Organized religion - like so many other organized social constructs - can be used to unite people (for many purposes). But at the same time, they divide them against "The Other" - whether that be people of a different religion, people of no religion, or people who don't interpret their religion in the same way. With these divisions often (not necessarily, but often enough) come conflict. There's conflict, for example, between those who interpret their religion "for peace" and those who interpret it "for war."
Which brings me to thought part two: try as we might, there is just no way to determine that a peace-promoting interpretation of religious doctrine is any more "right" or "valid" than a war-promoting one, much as we cannot determine the opposite. We can agree with one more than the other, sure; we can argue that one is more beneficial, or useful, or practical, or just. But we cannot argue that one is more legitimate - at least not based on that doctrine. Doctrine can support almost anything, if you know where to look.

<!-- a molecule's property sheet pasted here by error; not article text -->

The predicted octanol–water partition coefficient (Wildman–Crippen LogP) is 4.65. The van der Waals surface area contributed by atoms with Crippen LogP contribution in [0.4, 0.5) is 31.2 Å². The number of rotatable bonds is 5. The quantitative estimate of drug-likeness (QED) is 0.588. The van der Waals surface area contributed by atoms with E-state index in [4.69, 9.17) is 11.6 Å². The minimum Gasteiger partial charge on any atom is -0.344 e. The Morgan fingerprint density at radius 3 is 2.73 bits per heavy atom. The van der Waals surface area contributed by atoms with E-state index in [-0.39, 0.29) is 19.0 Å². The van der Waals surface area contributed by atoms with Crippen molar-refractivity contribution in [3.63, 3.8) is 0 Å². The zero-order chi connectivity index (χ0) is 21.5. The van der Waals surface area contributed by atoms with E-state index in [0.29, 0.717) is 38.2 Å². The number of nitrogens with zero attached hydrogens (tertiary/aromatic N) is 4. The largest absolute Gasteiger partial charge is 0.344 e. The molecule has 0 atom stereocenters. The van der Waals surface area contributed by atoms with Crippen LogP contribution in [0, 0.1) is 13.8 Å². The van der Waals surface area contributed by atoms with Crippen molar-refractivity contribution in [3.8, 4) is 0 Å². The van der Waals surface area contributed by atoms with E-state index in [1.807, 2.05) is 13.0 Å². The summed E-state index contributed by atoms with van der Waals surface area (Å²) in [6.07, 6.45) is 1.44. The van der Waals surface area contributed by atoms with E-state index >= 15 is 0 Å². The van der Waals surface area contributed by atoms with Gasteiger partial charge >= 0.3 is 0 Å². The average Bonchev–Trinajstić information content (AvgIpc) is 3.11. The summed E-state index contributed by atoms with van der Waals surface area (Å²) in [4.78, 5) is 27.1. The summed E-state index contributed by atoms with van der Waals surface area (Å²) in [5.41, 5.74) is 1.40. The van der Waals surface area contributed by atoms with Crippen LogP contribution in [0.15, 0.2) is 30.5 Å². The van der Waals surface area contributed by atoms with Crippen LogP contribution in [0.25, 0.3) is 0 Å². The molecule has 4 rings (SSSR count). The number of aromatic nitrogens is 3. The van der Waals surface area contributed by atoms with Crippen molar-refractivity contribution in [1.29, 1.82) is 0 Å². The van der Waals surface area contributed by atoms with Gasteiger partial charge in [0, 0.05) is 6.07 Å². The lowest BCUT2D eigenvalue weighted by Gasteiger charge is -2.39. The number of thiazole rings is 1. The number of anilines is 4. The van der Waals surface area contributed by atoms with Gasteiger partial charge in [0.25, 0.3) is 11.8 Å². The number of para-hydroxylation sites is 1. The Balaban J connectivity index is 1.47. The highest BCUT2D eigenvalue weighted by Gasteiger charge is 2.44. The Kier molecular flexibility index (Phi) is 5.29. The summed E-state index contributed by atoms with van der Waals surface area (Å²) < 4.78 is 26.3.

Let's take that old favorite standby of religious arguments for an example - the Bible. Many will argue, "Oh, all that weird 'stoning and vengeance' stuff is just in the Old Testament. Jesus didn't actually say any of it (he, naturally, only said peaceful hippie stuff), so we shouldn't pay attention to it."
At this point, I should admit the influence of Marvin Harris, controversial anthropologist. In his book "Cows, Pigs, Wars, and Witches: The Riddles of Culture" (chapter: The Secret of the Prince of Peace), he includes this table: